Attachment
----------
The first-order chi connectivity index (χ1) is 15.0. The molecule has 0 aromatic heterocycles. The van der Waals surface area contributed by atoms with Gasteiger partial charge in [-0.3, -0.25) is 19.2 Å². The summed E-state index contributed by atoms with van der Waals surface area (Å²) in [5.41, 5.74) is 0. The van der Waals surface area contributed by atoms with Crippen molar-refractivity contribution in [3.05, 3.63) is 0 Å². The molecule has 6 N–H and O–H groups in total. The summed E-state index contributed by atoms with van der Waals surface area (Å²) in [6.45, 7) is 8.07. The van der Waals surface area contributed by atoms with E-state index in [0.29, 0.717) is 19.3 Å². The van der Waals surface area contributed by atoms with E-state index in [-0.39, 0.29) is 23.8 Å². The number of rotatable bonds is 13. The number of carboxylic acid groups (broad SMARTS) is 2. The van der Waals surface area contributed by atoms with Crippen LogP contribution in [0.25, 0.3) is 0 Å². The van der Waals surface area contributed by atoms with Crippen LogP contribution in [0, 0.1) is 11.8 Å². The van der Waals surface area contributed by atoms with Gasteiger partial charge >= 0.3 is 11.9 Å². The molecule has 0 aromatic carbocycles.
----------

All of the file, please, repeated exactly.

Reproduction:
The first-order chi connectivity index (χ1) is 15.0. The molecule has 0 aromatic heterocycles. The van der Waals surface area contributed by atoms with Gasteiger partial charge in [-0.3, -0.25) is 19.2 Å². The summed E-state index contributed by atoms with van der Waals surface area (Å²) in [5.41, 5.74) is 0. The van der Waals surface area contributed by atoms with Crippen molar-refractivity contribution in [3.05, 3.63) is 0 Å². The molecule has 6 N–H and O–H groups in total. The summed E-state index contributed by atoms with van der Waals surface area (Å²) in [6.45, 7) is 8.07. The van der Waals surface area contributed by atoms with E-state index in [0.29, 0.717) is 19.3 Å². The van der Waals surface area contributed by atoms with E-state index in [-0.39, 0.29) is 23.8 Å². The number of rotatable bonds is 13. The number of carboxylic acid groups (broad SMARTS) is 2. The van der Waals surface area contributed by atoms with Crippen LogP contribution in [0.25, 0.3) is 0 Å². The van der Waals surface area contributed by atoms with Crippen LogP contribution in [0, 0.1) is 11.8 Å². The van der Waals surface area contributed by atoms with Gasteiger partial charge >= 0.3 is 11.9 Å². The molecule has 0 aromatic carbocycles.